The US State of Arkansas wanted to execute eight death row inmates before the end of April, before their stock of midazolam, one of the drugs used in the lethal injections, expired.
At the very least it appeared a callous plan. Certainly it's controversial.
But amid public opposition to the death penalty, including protests in the state capital Little Rock, lawyers have now obtained stays for four of those executions, according to news.com.au.
The State, unwavering, wants to press ahead with the others.
But Arkansas suffered two more setbacks overnight in its unprecedented bid to carry out eight executions this month.
The state's highest court granted a reprieve to an inmate scheduled to die on Thursday, and a county court said the state can't use one of its lethal injection drugs in any executions.
But one group of people that the courts haven't been thinking about are the wardens who have to carry out the killings.
The jailers burdened with this horrific task say the executions take their toll on them too. And they want them to stop.
'I don't think it ever goes away'
Former Florida State Prison warden Ron McAndrew and Former Arkansas death row chief Patrick Crain both went into their jobs supporting the death penalty. Both now oppose it.
Putting a prisoner to death "stays with you for a long time," says Ron McAndrew.
The former warden of Florida State Prison told AFP his own mental health had begun to deteriorate by the time he left his position in 1998 after taking part in eight executions.
McAndrew is particularly concerned about the psychological wellbeing of the handful of officials who would be involved if Arkansas were to proceed with the rapid-fire executions.
"We wanted the governor (of Arkansas) to understand that he's sitting in his office very comfortable. And these men are going to be partaking in a killing of another human being," McAndrew told AFP.
McAndrew doesn't use the word "execution". He considers it a euphemism.
"These officers, they get to know these inmates," he said.
"Twenty-four hours a day they work with these inmates. They feed them. They take them to get their showers, they take them for exercise. They stand in front of their cells and they talk to them when they feel lonely," McAndrew said.
"Suddenly it's the same officer who's taking them to another room to kill them."
"The experience is something that will stay with you for a long time; I don't think it ever goes away."
Patrick Crain worked for the Arkansas Department of Corrections from 2003 to 2007 and was head of the Varner unit's death row. He's shocked at the "crazy way" the executions were planned to be carried out, he told The Intercept.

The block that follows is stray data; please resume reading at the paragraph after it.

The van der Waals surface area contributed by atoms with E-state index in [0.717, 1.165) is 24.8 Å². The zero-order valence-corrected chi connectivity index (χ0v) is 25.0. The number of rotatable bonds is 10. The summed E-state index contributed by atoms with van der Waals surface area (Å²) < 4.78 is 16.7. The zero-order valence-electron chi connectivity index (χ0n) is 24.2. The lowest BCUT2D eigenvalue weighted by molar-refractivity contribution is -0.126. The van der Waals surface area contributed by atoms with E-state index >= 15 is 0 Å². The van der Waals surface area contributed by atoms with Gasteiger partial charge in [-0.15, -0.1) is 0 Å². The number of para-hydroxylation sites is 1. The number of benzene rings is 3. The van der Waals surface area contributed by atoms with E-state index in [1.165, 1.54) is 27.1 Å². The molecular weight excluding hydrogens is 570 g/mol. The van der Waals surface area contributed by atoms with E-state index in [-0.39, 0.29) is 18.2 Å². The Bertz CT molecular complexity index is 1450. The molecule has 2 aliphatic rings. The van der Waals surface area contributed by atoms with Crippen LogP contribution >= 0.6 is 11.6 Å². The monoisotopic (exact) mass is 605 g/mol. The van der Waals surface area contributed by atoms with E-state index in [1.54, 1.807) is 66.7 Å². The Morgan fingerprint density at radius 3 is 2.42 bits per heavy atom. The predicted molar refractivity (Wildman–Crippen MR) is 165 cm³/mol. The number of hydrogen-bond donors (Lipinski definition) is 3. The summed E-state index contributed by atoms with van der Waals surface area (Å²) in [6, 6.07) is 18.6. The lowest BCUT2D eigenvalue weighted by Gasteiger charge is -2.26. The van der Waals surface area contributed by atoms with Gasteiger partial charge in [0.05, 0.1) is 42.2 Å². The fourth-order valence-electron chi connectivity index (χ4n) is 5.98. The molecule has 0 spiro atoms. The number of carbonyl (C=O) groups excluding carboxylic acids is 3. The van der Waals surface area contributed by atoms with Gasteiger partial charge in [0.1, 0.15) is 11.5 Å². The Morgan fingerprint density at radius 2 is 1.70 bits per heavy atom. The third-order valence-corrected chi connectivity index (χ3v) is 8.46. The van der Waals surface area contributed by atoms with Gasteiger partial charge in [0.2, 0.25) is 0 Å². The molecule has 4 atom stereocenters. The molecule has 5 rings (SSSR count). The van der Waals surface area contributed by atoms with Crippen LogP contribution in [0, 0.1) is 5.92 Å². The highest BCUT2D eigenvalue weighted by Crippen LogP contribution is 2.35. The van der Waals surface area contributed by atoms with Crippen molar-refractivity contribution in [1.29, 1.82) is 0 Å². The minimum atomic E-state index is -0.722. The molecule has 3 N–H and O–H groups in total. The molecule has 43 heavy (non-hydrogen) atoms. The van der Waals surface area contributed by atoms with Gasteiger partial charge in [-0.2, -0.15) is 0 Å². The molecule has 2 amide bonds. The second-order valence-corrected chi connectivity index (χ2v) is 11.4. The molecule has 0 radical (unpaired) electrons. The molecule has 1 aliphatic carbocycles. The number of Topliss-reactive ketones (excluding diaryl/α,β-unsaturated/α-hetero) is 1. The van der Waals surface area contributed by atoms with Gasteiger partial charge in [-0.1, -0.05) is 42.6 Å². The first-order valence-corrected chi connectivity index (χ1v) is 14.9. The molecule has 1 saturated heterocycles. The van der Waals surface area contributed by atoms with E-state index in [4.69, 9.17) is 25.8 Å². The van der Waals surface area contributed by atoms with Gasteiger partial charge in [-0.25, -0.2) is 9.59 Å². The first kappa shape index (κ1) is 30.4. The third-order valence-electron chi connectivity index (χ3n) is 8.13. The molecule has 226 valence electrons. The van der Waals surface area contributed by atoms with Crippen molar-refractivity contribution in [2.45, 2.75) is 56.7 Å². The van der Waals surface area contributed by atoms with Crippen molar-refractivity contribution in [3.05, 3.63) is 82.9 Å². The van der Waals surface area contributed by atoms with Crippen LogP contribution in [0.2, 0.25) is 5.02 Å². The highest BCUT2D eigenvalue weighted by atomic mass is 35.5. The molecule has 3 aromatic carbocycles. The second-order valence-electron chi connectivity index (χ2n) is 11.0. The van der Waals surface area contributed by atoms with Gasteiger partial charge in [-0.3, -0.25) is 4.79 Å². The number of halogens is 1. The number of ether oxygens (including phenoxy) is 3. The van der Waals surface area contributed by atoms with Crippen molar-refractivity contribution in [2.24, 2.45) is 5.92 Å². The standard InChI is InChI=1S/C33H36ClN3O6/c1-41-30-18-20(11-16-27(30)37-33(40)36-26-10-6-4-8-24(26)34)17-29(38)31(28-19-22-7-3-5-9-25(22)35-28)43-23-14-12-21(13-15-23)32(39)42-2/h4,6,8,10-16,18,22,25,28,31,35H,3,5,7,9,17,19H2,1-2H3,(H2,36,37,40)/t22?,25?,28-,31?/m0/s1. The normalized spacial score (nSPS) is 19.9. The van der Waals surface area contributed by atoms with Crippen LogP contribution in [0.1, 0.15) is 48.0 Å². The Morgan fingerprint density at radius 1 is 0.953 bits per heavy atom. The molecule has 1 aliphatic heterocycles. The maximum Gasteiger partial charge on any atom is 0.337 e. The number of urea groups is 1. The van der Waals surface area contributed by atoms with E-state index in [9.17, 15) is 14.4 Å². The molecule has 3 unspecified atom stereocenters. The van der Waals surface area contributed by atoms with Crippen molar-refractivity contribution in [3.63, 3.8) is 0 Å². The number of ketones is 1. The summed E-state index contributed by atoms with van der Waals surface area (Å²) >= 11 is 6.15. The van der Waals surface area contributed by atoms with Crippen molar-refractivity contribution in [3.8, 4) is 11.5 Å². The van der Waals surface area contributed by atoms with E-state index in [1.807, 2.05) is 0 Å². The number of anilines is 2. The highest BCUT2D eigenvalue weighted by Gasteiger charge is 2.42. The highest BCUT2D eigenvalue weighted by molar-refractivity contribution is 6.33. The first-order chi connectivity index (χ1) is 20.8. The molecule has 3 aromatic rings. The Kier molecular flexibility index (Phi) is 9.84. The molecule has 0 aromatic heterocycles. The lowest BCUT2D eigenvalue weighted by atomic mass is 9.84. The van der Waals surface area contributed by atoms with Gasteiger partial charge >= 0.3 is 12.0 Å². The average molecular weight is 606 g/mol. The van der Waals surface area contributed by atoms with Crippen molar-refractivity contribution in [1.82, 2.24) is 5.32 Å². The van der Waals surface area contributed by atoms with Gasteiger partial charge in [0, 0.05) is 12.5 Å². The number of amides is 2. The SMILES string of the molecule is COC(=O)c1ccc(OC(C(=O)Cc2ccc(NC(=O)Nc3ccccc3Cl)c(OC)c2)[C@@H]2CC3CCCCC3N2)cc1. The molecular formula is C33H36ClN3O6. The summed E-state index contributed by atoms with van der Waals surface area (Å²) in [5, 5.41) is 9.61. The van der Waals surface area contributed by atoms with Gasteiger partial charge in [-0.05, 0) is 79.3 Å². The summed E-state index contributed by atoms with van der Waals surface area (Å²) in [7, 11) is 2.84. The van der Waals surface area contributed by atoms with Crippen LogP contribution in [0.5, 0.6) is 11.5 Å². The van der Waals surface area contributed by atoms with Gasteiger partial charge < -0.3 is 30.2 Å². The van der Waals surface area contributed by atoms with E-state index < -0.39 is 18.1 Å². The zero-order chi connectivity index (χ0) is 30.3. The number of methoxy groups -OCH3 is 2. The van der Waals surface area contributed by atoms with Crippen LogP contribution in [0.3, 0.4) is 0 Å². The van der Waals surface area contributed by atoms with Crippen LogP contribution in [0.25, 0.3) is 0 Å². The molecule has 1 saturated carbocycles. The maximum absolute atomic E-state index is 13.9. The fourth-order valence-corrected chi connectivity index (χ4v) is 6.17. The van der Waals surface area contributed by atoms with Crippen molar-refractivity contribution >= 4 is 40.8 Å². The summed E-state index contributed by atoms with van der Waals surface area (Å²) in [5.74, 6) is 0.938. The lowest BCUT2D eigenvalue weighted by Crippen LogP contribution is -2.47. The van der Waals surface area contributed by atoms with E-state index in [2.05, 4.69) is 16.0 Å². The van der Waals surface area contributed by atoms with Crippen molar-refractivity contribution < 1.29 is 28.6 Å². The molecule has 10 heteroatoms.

He wonders how the "good people" (wardens) he worked with at Varner will cope.
"What are they going to tell their kids? 'Hi Johnny, I executed seven people?' he said.
"They're going to carry it around inside for the rest of their lives."
Crain's pro-death penalty stance changed, he said when "we came close to killing an innocent man" - a death-row inmate whose was released on the back of new DNA evidence.
Who are the executioners?
Arkansas prison authorities have refused to divulge the makeup of their execution team, fiercely protecting the identities of those involved.
"I can say that they are well-trained and qualified to carry out their respective responsibilities," said Solomon Graves, a spokesman for the Arkansas Department of Correction.
They're not experts, says Crain: they are a group of volunteers trained shortly before an execution takes place.
McAndrew, who took part in the deaths of eight convicts - three in Florida, and five in Texas as training - says that the executions in Arkansas will undoubtedly be carried out by the same five people.
"You can't change the team," he said.
"The officers that will carry out the executions, they have practised the executions several hundred times. They do it over and over and over again."
An officer volunteers to play the part of an inmate, McAndrew said.
"They take him from the cell, they put them on the gurney, they strap him down, they put them on the IVs," or intravenous lines.
Risk of error
Arkansas's original packed schedule would place added pressure on the execution team, increasing the risk of error, critics say. And no one wants to see a repeat of the agony Clayton Lockett suffered during his botched execution in Oklahoma in 2014.
The rapid schedule will put an extraordinary burden on the men and women required by the state to carry out this most solemn act, and it will increase the risk of mistakes in the execution chamber - which could haunt them for the rest of their lives," Allen Ault, Georgia's former commissioner of corrections who has overseen five executions, wrote in Time magazine in march.
"For me and many of my former colleagues in other corrections agencies, our role in executions led to a deep sense of guilt, sleepless nights and permanent emotional damage.
"Every person knows that taking a human life is one of our culture's most serious offences. It exacts severe mental trauma - even when done under the auspices of state law.
"I don't remember their names, but I still see their faces in my nightmares."
A group of former officials from all over the US, including McAndrew and Ault, wrote to Governor Hutchinson urging him not to impose such a burden on prison staff.
"Even under less demanding circumstances, carrying out an execution can take a severe toll on corrections officers' wellbeing," the letter said.
Arkansas's original plan to execute eight men in 10 days this month would have set a rate never seen since the United States resumed the death penalty in 1977.